Gold Hits New Record as Fed Signals Interest Rate Cuts

Gold New Price

Gold prices continued to rise constantly reaching yet another record high. This was supported by recent comments made by Federal Reserve Chair Jerome Powell, which suggested that interest rates may be cut later this year. After weeks of rising prices, the precious metal hit a peak of $2,301.21 per ounce, an important turning point in its rally.

Powell pointed out the Fed’s cautious approach to managing inflationary pressures in his speech at Stanford University on Wednesday. Powell said that although recent inflation data exceeded forecasts, they did not materially change the outlook for the economy as a whole. Investors responded favorably to his emphasis on the need for more definitive evidence of moderate inflation before thinking about a cut in interest rates.

Since gold does not pay interest, the possibility of lower interest rates usually helps the metal. The Fed’s commit to potentially reduce rates before hitting its inflation target is encouraging for gold prices, according to Bart Melek, global head of commodity strategy at TD Securities, and has contributed to the metal’s upward trajectory.

Gold has seen an incredible rise since the year’s beginning, rising by more than 10% and setting several new records in the process. Investors have flocked to the bullion market despite the lack of a clear catalyst for these gains. These factors include geopolitical tensions in regions like the Middle East and Ukraine, which have strengthened gold’s reputation as a safe-haven asset.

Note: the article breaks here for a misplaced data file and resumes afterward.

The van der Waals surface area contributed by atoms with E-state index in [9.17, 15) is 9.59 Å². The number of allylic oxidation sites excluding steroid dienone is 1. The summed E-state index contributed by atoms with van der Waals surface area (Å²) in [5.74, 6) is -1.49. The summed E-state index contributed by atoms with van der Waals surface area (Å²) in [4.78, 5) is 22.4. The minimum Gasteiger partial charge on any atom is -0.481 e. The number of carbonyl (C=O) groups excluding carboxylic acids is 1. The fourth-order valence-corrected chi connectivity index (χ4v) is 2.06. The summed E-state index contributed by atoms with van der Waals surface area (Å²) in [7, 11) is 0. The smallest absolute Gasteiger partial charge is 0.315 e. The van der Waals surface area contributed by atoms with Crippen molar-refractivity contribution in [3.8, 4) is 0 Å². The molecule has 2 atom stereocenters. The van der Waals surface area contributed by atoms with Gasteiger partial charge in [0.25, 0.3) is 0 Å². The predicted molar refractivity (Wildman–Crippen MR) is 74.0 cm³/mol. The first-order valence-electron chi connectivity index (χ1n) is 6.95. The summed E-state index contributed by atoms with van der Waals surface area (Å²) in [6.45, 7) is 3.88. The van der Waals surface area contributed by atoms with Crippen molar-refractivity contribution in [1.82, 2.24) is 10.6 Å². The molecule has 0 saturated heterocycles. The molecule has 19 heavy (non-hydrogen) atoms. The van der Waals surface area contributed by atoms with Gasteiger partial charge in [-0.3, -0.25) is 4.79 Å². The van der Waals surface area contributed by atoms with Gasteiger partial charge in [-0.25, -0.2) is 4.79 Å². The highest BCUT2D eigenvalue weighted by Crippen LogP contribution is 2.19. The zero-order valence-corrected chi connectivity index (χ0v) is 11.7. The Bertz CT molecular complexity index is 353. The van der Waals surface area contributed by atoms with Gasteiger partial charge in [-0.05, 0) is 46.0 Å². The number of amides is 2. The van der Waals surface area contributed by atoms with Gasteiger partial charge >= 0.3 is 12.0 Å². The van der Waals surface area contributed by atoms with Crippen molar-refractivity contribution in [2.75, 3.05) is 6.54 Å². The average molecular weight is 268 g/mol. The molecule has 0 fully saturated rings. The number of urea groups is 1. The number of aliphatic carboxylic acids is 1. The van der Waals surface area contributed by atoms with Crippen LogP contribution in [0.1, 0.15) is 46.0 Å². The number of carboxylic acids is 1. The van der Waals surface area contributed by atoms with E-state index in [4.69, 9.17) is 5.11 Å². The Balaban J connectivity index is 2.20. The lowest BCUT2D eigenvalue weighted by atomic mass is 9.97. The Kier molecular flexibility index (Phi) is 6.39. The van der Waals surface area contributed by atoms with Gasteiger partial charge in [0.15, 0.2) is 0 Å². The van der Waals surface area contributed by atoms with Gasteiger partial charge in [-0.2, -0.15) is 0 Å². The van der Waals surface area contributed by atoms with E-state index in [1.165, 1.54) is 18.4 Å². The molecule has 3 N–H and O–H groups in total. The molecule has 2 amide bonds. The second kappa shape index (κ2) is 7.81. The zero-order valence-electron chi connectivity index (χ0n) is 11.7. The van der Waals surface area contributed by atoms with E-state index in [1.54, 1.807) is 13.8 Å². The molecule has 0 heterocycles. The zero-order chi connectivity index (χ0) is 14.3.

The World Gold Council’s data shows that central banks continued to accumulate gold in February, although at a slightly slower rate than in prior months. This suggests that central bank buying has also been a major factor in supporting gold prices. This month’s increase in central bank gold reserves is the ninth straight.

The record-breaking gold run hasn’t, however, convinced investors to favor exchange-traded funds (ETFs) with physical backing. Bloomberg data shows that global holdings in these ETFs have decreased by over 100 tons year-to-date, to their lowest level since September 2019. This is in spite of the recent price surge.

By 5 p.m. in New York, gold had settled at $2,300 an ounce, indicating a 0.9% daily increase. Some investors use the 14-day relative-strength index to determine if prices have increased too quickly. It currently stands at 83, above the threshold of 70 that suggests possible overvaluation. Silver saw significant increases as well, rising 4% to hit a record high of $27.18 per ounce in June 2021. Palladium and platinum saw similar increases, moving up with the overall precious metals market.

With potential for more gains amid ongoing uncertainty and the likelihood of accommodative monetary measures from major central banks, the outlook for gold remains bullish as investors keep an eye on economic developments and central bank policies.

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